My son, who is now seven months old, is still learning how to sit up on his own. He’s making progress. I can set him on the floor now at a safe distance from the walls and any nearby furniture, and he teeters around, mostly maintaining his balance, gladly playing with his little cop car and other toy softies for a few minutes while I fold some clothes, or brush my teeth.

But eventually, he falls over and looks at me like now what? Sometimes he gets distracted long enough by the sound of birds through the open window, or the gentle waving shadows the blinds cast on the wall, to forget where he is “supposed to be” and just enjoys the moment. As long as he’s still in good sorts, I let him lay there for a few minutes, doing mini baby crunches as he tries to will himself back into a sitting position, until he gets fed up with this learning nonsense and lets me know it.

I’ll sit him back up and he’ll fall back down. I’ll step out of the room for a minute and when I come back, he’ll be lying on the floor again, looking up at the ceiling and then at me, annoyed it seems, that his efforts aren’t getting him where he wants to go.

I read somewhere recently that expectations are just planned disappointments. I’m beginning to think they might be right.

I expected that because I am used to teaching students who I consider “grown ups” that this is what I would get. I didn’t expect that instead some of them would ask the teacher, “What do I have to do to get an A?” rather than find their own reasons to learn as much as they can.

I expected to teach “grown ups” in college, but there is something deeply flawed in this idea. It suggests that I expected my students would enter the classroom having “grown” already (as if any of us are are ever finished growing while we are alive) having gone “up” as far as they could without support. I expected that I could open the door and let them crawl around for a while, standing by of course for moral support, doing my best to keep them at a safe distance from dangerous territory, until they figured out how to grab onto something and climb their way up and out.

For a while now, I have been so concentrated on my disappointment that I haven’t been able to move past it. I’ve been stuck doing little baby crunches with an annoyed look on my face looking for a way up (and maybe out, too).

I have not done a very good job of making them feel good about their efforts, either. “Life is hard,” I think I said.

And it’s true, that “life is hard.” At least, this has been true in my life. How many of them at eight years old had to corral their dancing mother through the grocery store, pushing the cart and convincing her to put back the candy and candied cereal because we couldn’t afford it? How many of them at seven, walked into the living room to find her holding her breath on the floor so we could practice calling 911 if mommy was dead? How many of them found themselves, in one moment a step behind her, glancing up at the canopy of golden leaves, and in the next, alone and lost so that they could practice being lost “just in case.”

How many drafts have I had to go through in trying to explain the difficult learning that has happened in my life. Have I explained it yet? I have spent nearly 30 years drafting this learning into existence, and yet I expected they might be able to do it in a matter of three weeks? What an idiot.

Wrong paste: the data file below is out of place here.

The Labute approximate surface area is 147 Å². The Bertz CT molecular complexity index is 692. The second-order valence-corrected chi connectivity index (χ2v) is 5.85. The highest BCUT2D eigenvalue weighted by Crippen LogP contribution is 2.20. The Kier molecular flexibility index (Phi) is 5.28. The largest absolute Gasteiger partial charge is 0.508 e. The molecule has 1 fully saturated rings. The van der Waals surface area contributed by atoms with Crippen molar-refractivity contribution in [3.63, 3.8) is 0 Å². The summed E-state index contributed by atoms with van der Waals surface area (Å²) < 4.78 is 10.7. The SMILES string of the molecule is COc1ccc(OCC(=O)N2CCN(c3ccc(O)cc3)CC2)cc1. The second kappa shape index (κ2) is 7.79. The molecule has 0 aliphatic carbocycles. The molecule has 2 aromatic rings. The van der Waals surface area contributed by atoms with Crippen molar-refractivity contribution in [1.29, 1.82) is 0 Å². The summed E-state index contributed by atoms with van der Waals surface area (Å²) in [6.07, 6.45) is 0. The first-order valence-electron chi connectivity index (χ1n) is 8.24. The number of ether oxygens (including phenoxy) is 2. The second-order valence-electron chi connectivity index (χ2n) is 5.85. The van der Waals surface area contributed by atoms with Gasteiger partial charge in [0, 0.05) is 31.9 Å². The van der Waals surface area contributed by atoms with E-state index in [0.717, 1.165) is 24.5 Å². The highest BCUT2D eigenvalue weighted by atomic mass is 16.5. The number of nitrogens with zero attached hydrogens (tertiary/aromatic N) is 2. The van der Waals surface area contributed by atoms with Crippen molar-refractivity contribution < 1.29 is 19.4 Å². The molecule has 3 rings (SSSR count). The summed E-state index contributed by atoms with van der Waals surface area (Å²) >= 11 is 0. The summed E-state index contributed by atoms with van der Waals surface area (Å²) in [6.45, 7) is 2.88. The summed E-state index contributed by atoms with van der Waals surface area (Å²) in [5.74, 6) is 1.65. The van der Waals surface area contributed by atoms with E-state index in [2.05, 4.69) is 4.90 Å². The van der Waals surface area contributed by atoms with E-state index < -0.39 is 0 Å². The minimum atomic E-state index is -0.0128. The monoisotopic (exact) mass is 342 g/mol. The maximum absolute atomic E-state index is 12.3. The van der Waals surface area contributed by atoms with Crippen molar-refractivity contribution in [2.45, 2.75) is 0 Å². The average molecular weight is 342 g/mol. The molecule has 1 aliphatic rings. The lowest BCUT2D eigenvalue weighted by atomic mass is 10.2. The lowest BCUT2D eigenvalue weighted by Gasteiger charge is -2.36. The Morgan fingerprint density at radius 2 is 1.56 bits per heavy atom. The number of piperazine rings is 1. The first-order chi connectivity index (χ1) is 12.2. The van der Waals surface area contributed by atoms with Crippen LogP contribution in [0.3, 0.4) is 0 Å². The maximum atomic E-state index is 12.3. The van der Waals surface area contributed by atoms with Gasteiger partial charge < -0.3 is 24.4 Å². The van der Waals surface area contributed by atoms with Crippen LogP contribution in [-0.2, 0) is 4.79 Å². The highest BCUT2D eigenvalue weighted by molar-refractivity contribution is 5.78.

But does it matter? Does any of it matter at all?

Maybe. It might help them to understand that when I say “life is hard,” what I mean is that I know how difficult it is to feel lost and alone, and that there is another side to everything if we look hard enough. That I have confidence in them to be strong, because I have had to be strong. That I know it is hard to trust yourself, to do away with or learn from our inner doubts. That anything, anyone, can be our teacher if we let it.

If I was doing a better job, I would have written the assignment with them, showing how hard it is, how difficult, to get at what we are trying to say.

I care about their success, despite having done a shitty job of letting them know it. Do I care more than they do? Is this really the problem? When I asked them the first week why they were here, many of them said, “Because it’s required.” But this is not a reason to do anything. Children might accept that “because I said so” is a reason for getting something done, but they are not children. At least, I don’t think of them that way, despite being told again and again that they are “nervous, scared, sensitive babies” who need to be treated gently.

I haven’t learned yet how to hold my armor in one hand and be gentle at the same time. Have any of us?

But it does matter to me, despite my wanting it not to matter, how they feel. Even if their efforts didn’t eventually get them where they wanted to go, there were some remarkable successes.

So many of them wrote real, vulnerable, important stories that need to be told and heard. So many of them make real efforts to write, showing me their photocopied journaling, the hard and personal and ongoing work that brought them as far as they could go for now. And already, I can see they are getting stronger. I know that soon, they won’t need me to pull them up so they can see how successful they have already been.

But we aren’t there yet.

So now what? There is still a lot of hard work today and tomorrow and the next to be done before we are finished. And if they still want to finish me off by then, they can do so on the final evaluation. But for now, I’ll try to be a better teacher.

That’s enough learning for today. Class dismissed.